How to Earn Your Employees’ Respect

You can’t be a strong team leader if your employees don’t respect you. While they don’t have to agree with all of your decisions, if you have their respect, they’re likely to stay motivated and engaged. On the other hand, when your employees don’t respect you, they’re typically less inclined to put forth their best efforts.

Luckily, there are steps you can take to earn the respect of all team members. Read on for some of the more noteworthy to keep in mind.


Work Hard

You need to set a positive example for your employees. If you consistently work hard and set a standard for quality, your top performers will likely model their work ethic after yours.

Employees don’t think highly of managers who they feel aren’t contributing as much as they or their coworkers are. If you demonstrate that you are willing to work hard (without sacrificing your work-life balance), your employees will recognize that you are genuinely dedicated to success and feel inspired to do the same.


Listen to Your Employees

You may already know that providing your workers with regular feedback is essential. Several surveys and studies have revealed that letting employees know where they stand (even if they need to make improvements) is key to sustaining engagement.

Equally important is the value of listening to your employees. They don’t merely want to hear from you; they also want regular opportunities to be heard. Providing them with these opportunities—and acting on their feedback when it makes sense to do so—will help you earn your team’s overall respect.




Admit Mistakes

No one is perfect. Everyone will make mistakes in their career. What’s important is that you learn from them.

Importantly, you also need to admit to them. Although there may be issues that your employees don’t always need to know about (such as sending an e-mail to a client but forgetting to include the attachment), when your mistake impacts the team, you must be honest with them when you are the one responsible.

At the same time, your employees don’t expect perfection from any employee, even if that employee is a team leader. They will respect you more if you don’t pretend to be perfect. If you take the necessary steps to remedy your mistakes and avoid them in the future whenever possible, it will communicate to your employees that you still care about growing and developing.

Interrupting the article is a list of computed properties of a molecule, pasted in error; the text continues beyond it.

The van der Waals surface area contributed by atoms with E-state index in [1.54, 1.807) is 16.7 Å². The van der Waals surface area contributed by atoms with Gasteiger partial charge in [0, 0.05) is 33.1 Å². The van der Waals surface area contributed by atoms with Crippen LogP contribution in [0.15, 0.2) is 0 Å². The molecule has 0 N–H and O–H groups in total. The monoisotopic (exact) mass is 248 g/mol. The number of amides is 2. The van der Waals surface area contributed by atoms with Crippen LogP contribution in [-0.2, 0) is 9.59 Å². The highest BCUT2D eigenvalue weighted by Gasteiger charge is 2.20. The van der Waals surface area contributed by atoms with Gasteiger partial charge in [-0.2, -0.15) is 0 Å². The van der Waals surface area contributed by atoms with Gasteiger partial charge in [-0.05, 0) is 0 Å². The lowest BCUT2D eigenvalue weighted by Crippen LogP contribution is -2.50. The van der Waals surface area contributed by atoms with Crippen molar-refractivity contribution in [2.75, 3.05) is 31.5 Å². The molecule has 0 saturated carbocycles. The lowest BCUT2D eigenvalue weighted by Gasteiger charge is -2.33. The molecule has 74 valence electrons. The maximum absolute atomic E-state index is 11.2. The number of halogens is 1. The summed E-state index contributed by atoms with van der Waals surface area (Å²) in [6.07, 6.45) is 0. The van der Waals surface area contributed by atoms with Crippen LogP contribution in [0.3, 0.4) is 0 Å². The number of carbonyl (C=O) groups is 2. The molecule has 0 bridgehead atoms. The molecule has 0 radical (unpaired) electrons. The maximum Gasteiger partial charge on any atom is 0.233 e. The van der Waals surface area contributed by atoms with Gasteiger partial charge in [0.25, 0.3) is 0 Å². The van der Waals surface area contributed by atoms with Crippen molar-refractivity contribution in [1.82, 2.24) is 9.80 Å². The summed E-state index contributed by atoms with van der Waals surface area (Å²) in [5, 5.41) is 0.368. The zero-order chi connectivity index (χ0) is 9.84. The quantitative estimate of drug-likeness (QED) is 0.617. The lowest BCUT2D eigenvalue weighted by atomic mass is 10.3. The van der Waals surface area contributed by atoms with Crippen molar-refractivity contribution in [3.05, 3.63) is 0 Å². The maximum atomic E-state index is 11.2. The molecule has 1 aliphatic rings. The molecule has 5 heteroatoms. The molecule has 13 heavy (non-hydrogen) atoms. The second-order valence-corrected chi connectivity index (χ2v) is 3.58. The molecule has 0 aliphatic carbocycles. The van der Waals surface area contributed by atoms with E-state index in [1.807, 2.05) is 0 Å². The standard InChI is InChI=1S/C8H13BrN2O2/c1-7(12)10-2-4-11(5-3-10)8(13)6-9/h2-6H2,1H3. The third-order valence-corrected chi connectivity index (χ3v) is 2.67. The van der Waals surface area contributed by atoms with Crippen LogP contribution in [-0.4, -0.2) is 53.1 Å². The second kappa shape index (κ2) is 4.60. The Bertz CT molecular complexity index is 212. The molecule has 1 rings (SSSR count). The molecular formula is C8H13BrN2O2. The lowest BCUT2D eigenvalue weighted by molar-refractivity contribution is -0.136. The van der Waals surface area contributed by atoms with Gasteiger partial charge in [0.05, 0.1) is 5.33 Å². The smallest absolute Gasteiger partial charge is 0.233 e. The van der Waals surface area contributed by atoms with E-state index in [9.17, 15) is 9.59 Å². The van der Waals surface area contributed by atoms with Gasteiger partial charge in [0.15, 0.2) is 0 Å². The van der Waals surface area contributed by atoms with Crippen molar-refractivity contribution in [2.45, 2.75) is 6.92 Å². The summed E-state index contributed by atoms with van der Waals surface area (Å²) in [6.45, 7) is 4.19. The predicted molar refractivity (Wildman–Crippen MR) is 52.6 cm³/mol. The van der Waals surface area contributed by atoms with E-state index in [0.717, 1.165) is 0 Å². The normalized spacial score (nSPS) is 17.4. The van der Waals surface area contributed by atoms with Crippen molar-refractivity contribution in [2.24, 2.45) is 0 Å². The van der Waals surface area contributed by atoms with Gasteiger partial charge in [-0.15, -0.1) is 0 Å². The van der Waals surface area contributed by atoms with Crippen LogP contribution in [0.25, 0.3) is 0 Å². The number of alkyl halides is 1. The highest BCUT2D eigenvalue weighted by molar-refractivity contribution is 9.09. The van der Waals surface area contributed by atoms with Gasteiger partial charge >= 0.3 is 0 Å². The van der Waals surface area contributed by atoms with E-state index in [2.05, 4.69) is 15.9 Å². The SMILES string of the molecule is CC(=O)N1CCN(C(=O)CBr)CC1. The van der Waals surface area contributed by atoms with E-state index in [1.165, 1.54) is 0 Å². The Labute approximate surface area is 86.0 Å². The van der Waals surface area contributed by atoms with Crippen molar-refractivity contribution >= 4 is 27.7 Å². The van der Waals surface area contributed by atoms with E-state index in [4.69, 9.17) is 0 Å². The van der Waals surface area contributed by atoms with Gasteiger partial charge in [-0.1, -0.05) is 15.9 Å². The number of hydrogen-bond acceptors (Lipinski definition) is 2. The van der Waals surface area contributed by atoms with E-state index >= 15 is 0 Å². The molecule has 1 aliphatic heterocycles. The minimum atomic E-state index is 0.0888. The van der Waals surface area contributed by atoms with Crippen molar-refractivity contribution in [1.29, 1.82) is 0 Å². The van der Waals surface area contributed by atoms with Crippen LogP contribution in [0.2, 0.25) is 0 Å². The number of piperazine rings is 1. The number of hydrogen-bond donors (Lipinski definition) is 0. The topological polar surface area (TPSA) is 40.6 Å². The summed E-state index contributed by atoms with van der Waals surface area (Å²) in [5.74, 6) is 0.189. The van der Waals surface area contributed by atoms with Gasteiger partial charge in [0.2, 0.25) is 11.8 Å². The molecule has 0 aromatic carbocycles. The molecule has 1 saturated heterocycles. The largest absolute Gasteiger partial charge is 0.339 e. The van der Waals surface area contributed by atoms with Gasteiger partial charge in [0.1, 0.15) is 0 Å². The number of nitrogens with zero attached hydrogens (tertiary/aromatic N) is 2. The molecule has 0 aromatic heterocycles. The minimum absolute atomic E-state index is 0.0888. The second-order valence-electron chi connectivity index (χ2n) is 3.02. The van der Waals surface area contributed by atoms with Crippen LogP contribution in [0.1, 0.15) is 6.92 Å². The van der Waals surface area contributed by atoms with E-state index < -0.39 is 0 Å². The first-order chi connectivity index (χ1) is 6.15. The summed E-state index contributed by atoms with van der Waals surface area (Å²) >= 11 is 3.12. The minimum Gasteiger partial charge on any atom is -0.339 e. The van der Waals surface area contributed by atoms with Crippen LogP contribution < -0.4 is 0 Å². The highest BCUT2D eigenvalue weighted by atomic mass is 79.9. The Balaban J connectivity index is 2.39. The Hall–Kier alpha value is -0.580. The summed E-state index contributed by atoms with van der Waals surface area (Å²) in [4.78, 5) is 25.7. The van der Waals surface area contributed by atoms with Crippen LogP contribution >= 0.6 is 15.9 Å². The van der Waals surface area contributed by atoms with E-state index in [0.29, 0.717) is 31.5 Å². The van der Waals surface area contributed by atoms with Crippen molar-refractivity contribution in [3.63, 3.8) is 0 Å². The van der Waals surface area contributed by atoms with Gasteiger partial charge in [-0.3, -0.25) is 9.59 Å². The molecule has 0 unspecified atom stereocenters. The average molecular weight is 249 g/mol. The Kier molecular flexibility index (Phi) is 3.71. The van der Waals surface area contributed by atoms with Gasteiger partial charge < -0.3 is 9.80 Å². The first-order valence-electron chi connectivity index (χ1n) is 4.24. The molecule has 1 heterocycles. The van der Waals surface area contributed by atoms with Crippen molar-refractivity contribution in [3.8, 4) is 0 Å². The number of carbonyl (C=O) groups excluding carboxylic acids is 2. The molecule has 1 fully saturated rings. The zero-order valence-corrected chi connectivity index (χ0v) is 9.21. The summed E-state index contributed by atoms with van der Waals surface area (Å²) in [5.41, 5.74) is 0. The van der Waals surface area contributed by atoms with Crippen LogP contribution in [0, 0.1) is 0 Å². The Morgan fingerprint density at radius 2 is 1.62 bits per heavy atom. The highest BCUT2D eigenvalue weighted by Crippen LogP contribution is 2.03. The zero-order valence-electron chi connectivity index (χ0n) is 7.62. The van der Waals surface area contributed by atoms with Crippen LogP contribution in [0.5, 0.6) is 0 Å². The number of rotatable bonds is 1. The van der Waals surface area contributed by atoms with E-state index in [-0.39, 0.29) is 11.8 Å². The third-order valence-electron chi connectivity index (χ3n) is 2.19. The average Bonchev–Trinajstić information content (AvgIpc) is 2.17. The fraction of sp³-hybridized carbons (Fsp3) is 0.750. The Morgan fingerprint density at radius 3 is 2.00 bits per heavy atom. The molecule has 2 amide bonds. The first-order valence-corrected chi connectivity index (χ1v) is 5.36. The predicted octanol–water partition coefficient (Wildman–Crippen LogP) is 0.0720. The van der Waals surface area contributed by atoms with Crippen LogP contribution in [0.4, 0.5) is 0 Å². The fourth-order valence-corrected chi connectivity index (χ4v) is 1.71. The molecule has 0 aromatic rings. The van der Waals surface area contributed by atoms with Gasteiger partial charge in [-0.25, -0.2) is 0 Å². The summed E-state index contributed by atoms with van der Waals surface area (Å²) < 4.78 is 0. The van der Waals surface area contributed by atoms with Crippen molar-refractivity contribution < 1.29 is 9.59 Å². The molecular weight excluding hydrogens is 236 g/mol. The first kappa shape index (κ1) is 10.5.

Be (Somewhat) Predictable

Don’t make the mistake of assuming that “predictable” means “boring” in this context. You want to avoid being a boring team leader, as your employees will have more respect for your approach to management if you are willing to take calculated risks from time to time.

In general, however, you should strive to be consistent in the way you approach common situations. This can include seemingly minor situations and processes.

For example, perhaps one of your weekly responsibilities involves reviewing deliverables your employees have generated before submitting them to a client. You might at first have a consistent schedule for doing so, ensuring your team members know when they should provide you with these deliverables, how much time they should set aside to correct any errors you find, and when they will receive confirmation that the materials have been approved and submitted.

If you stray from this consistent schedule too often, your employees might assume you don’t have confidence in your own processes. At the very least, they will get the impression that you aren’t organized, leaving them with a negative opinion of you.

Consistency is essential. If your behaviors and attitudes are fairly predictable and regular, your employees will appreciate the stability you provide.


Give Credit

Everyone wants to be recognized for their achievements, so it’s completely normal to feel the urge to take credit for a success you contributed to.

However, giving in to that urge too frequently is also one of the worst things you can do as a team leader. To earn the respect of your employees, you need to give them credit.

For example, perhaps a client was recently very happy with a deliverable you submitted. Because you were responsible for reviewing it, you might assume you deserve most of the credit. However, if your employees were most involved in generating the deliverable, they deserve the recognition.

Just keep in mind that commanding respect among your employees can take time. You shouldn’t necessarily expect your team members to begin respecting you right away. That said, if you apply these tips consistently, they eventually will.